It's release day for CCLaP's newest paper "Hypermodern Edition," in this case Sally Weigel's youth/war novella Too Young to Fall Asleep, which has actually been out in electronic form since 2009 but just today is now finally available in a paper edition as well. I thought I would mark the occasion by doing a little text chat with Sally, where we also had the chance to get caught up on everything she's been doing in the two years since the book originally came out. The transcript is found below (or just "click through" if you're reading this on the website's front page).
CCLaP: Hi, everyone; I'm talking on July 18th via text chat with Sally Weigel, joining us from...somewhere in Chicago, I think? Hi, Sally!
Sally Weigel: Yeah, coming from Wrigleyville. Hello there!
CCLaP: So it's been two years now since we've talked to you last here at the site. How has everything been going? Let's start with how school has been at DePaul University, which you were just entering when "Too Young to Fall Asleep" first came out.
SW: Yeah, school has been going well. I am about to start my last year at DePaul, which honestly seems crazy to me because starting college, releasing "Asleep" doesn't seem all that long ago. I have a good long year ahead though, where I will be focusing on my major mostly. So lots of English classes, lots of Spanish classes as well if I can pull off a Spanish minor.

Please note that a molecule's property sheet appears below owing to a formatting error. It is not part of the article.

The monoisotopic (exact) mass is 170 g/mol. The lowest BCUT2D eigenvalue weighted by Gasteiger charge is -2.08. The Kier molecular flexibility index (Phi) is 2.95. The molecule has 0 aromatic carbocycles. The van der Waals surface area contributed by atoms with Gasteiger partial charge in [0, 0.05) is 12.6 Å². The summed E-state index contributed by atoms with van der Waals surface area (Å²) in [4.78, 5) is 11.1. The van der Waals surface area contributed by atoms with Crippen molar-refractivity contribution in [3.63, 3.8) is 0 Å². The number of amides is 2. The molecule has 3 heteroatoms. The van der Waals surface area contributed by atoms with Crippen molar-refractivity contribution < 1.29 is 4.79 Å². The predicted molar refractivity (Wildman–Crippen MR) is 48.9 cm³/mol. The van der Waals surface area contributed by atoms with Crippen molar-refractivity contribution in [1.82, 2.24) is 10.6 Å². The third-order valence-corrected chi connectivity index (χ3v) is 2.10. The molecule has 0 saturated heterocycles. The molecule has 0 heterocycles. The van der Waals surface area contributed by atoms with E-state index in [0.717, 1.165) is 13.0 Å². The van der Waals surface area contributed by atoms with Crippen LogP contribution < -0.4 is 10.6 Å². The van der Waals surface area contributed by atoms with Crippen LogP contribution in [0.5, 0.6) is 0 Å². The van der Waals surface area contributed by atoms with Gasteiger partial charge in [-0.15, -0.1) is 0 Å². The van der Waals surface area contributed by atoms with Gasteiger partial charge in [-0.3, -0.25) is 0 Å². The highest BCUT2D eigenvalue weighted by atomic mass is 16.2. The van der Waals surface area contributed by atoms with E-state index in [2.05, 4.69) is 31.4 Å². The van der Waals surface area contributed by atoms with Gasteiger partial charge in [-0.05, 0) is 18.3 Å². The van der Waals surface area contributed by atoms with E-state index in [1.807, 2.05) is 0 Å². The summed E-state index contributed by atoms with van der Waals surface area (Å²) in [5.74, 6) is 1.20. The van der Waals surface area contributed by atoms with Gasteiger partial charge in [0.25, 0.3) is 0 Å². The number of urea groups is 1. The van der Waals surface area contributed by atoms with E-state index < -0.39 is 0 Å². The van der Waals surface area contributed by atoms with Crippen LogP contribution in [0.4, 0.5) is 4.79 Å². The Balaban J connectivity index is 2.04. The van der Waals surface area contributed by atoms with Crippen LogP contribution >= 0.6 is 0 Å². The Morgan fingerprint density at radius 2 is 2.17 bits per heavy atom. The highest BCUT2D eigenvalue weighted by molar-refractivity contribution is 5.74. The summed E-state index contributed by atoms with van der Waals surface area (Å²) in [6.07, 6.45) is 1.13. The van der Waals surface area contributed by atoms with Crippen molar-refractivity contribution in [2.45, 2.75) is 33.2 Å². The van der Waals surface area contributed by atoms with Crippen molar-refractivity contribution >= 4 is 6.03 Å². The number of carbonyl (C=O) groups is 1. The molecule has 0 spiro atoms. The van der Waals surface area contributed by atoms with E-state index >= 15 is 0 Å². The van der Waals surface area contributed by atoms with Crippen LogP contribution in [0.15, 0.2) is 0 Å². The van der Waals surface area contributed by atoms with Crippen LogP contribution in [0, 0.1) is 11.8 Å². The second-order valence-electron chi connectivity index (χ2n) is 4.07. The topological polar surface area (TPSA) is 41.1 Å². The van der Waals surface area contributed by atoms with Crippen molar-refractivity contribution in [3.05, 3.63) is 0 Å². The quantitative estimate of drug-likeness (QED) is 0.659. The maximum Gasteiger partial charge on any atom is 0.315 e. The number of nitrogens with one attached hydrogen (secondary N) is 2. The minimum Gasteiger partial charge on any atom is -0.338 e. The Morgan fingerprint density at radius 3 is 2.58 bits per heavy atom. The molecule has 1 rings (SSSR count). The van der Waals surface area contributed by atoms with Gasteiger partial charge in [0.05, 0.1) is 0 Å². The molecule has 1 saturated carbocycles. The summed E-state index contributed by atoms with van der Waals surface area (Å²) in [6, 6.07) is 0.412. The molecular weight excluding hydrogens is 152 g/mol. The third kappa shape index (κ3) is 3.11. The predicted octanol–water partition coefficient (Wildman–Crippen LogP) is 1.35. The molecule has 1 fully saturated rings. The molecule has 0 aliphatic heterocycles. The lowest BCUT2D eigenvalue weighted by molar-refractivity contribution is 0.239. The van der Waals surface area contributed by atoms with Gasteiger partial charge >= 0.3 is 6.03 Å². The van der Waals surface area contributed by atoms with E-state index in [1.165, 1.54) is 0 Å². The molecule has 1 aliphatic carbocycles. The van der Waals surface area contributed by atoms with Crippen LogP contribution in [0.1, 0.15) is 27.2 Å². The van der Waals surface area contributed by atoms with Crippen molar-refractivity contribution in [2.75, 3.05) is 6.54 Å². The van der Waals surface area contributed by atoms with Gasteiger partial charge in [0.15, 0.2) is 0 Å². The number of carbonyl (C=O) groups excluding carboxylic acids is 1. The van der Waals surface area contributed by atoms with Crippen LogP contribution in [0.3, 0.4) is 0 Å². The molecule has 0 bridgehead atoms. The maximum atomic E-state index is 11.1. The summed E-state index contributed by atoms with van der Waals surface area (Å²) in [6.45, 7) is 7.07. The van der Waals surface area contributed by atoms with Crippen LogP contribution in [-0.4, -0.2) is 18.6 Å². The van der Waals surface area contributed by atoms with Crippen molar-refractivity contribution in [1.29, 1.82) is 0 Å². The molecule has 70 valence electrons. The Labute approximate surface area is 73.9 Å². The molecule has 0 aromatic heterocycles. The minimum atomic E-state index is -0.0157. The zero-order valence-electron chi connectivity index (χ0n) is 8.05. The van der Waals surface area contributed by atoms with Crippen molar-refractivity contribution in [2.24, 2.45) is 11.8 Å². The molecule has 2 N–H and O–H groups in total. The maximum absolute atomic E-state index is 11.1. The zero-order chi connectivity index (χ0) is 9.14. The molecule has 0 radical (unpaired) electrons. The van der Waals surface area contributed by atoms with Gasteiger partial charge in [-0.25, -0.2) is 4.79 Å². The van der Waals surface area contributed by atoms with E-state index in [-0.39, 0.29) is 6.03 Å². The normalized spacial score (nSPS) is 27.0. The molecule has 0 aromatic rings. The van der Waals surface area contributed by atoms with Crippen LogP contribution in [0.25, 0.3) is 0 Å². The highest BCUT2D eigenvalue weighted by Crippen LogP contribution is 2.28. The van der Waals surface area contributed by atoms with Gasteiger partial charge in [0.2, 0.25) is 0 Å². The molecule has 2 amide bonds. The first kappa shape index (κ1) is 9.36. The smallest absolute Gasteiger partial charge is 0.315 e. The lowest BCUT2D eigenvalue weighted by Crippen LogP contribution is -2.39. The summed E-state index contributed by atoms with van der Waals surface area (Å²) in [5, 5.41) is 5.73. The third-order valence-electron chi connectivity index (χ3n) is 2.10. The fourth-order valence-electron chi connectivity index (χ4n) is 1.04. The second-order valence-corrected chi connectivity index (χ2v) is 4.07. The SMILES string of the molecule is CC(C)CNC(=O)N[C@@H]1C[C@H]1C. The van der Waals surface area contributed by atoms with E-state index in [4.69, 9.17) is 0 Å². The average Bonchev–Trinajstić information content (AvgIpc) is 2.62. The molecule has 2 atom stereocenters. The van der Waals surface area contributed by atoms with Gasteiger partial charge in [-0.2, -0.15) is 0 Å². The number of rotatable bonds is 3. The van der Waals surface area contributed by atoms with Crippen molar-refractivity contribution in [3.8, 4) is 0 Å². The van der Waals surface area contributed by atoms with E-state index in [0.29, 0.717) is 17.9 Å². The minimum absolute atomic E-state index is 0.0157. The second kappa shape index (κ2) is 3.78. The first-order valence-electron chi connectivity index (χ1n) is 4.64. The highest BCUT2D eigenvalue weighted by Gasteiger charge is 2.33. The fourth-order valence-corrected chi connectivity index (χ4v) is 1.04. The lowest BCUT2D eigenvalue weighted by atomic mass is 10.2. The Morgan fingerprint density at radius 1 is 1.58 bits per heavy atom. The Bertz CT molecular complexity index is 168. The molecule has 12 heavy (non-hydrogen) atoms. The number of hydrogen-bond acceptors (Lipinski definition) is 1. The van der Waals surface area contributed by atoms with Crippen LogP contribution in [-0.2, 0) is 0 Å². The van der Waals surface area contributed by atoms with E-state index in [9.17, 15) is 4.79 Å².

CCLaP: Yeah, you just got back from some time in Spain this summer, right, as part of your schooling?
SW: Correct. I spent about four months in Spain where I was studying abroad. I was studying Spanish and just you know, traveling, soaking in all of Europe. I spent another month in Italy and then returned home about three weeks ago.
CCLaP: How romantic! Did you stumble into any torrid affairs on trains like an Ethan Hawke movie?
SW: Ha, I don't believe so. I am actually not too well versed in my Ethan Hawke movies, unfortunately. But I mostly did my travelling by bus! And there weren't many torrid tales on the bus. Just lots of time for me to stare out the window and read.
CCLaP: And how has your writing been going recently? I'm happy to announce, for example, that CCLaP will be putting out a new book by you next winter.
SW: Yes, which I am quite excited about. It works out perfectly because since the release of "Asleep" I have been writing on my own, mostly short stories. While some I have tried and managed to get published, a lot of the others have been sitting half-finished or 80% finished. So this summer is the perfect time to sit down, tie all of the loose ends up and really push through all of the revisions so I can hopefully come out with a collection that shows all of the ways my writing has changed since my last big publication. Which I do believe it has. It's exciting as a young writer, still learning the craft, to constantly feel this urge to show my skills and how I have changed. I don't necessarily feel like the same writer as when I wrote "Asleep".
CCLaP: I was just about to ask what it's like for you now to look back on the book, almost three years since you wrote the first draft. For those who don't know, you were still in high school when first working on this.